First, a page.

Step 3: Rat psychology. Consult the internet to understand the behaviour and get tips from the experts. OK. Biggest piece of advice was to get them to trust the traps by disarming them and letting them feed from them several times before setting them. And that they could live for up to a week with no food but only 48 hours with no water. In the afternoon we put inviting morsels of nectarine and cucumber in the unarmed traps which the rat tentatively sampled. So, he had been out to feed. We should repeat with unarmed traps again right? We looked at each other. Nah let’s arm them this time !! Rick was by this time threatening to use the poison he had bought (which could lead to decomposing carcass somewhere inaccessible) and was getting a crazy look in his eye from all the stress of wondering hour by hour what might be being destroyed. My best powers of persuasion were being put to the test. I was starting to say things like…’well, you know that will be the end of this season as a rat decomposing will smell so bad we won’t be able to stay on board.’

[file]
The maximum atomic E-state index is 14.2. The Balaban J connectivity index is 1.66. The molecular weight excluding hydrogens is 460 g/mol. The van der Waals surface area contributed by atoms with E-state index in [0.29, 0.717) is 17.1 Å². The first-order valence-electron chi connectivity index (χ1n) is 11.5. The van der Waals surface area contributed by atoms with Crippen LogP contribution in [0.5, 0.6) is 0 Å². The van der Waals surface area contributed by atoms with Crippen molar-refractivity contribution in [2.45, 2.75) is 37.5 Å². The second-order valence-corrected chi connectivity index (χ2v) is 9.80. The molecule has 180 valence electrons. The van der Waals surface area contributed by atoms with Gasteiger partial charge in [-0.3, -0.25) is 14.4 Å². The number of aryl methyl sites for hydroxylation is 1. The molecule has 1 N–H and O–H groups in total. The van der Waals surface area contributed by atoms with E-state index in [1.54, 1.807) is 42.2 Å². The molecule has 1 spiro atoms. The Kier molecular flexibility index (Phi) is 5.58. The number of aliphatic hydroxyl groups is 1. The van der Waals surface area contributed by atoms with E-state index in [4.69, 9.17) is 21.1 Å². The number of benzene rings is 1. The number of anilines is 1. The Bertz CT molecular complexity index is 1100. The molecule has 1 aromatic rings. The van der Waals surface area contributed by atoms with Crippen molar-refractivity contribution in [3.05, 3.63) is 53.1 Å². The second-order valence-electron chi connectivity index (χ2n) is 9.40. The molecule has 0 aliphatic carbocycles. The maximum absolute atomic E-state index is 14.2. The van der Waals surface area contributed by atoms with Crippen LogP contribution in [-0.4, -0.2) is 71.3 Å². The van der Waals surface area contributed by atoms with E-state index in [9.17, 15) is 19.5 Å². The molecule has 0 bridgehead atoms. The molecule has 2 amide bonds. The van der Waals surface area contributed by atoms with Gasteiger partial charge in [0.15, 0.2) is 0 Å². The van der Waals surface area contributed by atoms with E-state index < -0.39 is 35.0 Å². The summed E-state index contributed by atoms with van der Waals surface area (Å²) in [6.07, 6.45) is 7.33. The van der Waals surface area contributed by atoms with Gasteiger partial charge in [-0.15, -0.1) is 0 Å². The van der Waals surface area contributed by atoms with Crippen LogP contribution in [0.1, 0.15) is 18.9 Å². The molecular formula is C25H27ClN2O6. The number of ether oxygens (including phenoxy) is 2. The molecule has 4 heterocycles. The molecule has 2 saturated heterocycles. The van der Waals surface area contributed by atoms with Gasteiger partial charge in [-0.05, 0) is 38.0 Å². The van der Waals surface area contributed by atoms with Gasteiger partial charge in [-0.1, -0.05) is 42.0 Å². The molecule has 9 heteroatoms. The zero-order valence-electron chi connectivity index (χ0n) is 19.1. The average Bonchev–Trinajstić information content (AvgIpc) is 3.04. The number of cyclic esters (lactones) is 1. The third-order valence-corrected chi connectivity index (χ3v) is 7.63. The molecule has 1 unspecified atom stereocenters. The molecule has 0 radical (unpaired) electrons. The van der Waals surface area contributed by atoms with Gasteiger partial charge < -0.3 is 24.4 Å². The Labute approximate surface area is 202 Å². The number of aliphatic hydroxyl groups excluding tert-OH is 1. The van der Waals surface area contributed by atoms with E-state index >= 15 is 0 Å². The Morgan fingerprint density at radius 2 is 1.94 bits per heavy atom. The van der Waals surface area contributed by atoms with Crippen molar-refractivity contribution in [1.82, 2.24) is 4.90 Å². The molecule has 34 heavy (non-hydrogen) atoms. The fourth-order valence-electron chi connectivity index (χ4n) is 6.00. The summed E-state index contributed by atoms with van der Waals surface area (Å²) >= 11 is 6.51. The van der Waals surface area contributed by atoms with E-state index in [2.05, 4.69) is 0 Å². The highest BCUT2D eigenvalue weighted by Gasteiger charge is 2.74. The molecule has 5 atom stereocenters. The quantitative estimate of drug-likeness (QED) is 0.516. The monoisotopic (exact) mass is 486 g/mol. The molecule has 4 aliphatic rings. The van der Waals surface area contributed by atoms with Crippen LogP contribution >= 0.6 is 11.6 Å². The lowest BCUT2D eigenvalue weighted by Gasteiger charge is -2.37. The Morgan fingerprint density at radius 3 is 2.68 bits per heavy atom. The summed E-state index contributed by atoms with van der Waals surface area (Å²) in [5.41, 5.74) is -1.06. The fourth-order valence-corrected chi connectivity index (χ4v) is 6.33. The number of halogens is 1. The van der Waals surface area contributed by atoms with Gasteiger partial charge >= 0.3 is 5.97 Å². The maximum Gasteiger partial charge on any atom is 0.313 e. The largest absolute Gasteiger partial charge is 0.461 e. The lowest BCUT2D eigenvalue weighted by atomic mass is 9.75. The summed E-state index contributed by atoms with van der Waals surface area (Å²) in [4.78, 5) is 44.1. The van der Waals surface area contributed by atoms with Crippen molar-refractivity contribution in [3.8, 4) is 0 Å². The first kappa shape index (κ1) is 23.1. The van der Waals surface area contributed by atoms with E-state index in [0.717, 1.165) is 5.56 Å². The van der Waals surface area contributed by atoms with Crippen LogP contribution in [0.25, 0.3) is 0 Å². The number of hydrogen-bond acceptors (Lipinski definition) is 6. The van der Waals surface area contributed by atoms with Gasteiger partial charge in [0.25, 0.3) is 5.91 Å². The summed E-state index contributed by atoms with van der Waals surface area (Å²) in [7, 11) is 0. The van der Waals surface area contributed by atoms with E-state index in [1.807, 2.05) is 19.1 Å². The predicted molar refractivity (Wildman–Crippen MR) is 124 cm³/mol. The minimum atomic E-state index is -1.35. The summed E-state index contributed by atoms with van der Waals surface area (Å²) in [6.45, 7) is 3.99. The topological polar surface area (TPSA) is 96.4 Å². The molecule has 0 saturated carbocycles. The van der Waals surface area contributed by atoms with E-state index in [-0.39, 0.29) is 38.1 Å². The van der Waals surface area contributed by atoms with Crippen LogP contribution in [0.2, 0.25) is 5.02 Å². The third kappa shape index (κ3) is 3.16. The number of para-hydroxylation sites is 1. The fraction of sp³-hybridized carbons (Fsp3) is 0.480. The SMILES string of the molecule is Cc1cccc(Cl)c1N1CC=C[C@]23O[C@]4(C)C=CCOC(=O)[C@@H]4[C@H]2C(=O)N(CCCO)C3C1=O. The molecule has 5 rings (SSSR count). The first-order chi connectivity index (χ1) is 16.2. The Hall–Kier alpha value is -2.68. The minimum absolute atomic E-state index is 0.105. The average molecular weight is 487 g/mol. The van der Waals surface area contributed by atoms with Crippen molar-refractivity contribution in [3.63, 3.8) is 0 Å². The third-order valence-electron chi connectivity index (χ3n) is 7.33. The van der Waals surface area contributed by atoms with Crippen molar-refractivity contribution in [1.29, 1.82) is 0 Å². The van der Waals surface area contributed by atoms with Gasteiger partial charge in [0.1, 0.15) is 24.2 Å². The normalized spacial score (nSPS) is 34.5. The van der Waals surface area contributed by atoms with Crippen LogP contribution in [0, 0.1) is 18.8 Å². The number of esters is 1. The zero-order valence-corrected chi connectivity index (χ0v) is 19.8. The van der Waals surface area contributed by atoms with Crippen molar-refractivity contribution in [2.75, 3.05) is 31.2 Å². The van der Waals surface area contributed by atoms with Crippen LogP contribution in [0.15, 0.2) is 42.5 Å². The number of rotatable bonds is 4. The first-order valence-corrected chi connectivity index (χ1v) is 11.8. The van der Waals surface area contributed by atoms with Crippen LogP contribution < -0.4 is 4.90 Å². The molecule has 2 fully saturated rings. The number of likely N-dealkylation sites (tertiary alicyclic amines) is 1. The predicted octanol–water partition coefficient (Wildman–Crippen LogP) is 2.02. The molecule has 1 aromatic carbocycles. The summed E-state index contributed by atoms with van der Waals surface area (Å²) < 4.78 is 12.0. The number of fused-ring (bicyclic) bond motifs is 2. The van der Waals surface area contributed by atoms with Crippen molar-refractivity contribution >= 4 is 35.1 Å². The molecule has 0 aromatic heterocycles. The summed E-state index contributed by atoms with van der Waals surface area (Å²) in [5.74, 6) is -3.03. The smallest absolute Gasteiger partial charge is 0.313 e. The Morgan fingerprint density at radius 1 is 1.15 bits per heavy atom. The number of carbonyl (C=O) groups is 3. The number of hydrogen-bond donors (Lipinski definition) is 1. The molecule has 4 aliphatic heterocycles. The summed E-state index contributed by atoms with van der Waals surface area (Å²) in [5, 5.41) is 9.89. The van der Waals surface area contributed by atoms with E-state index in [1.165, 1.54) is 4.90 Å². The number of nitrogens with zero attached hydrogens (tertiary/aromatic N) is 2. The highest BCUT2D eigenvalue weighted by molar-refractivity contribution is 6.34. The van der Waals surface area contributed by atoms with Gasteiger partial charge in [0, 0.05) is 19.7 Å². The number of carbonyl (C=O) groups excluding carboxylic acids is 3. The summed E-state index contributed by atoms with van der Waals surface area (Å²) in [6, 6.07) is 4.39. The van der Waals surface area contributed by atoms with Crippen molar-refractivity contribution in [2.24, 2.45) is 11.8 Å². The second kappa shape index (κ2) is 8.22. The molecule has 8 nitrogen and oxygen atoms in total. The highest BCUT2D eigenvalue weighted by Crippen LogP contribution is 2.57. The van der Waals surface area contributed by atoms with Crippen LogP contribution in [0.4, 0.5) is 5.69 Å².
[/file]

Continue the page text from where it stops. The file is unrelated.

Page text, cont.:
So just before bed we armed the traps basically ignoring the advice we thought was the most important! Rat traps next to the walls. Sticky mats in there with them just in case. Humane trap in there in case he wanted us to release him. All the cupboards now blocked off so all means of escape were cut off. No food except what was on the traps. Juicy nectarine and cucumber well stuck onto the traps with their skins holding them on so that it couldn’t delicately lick the food off without the trap going off. And to bed…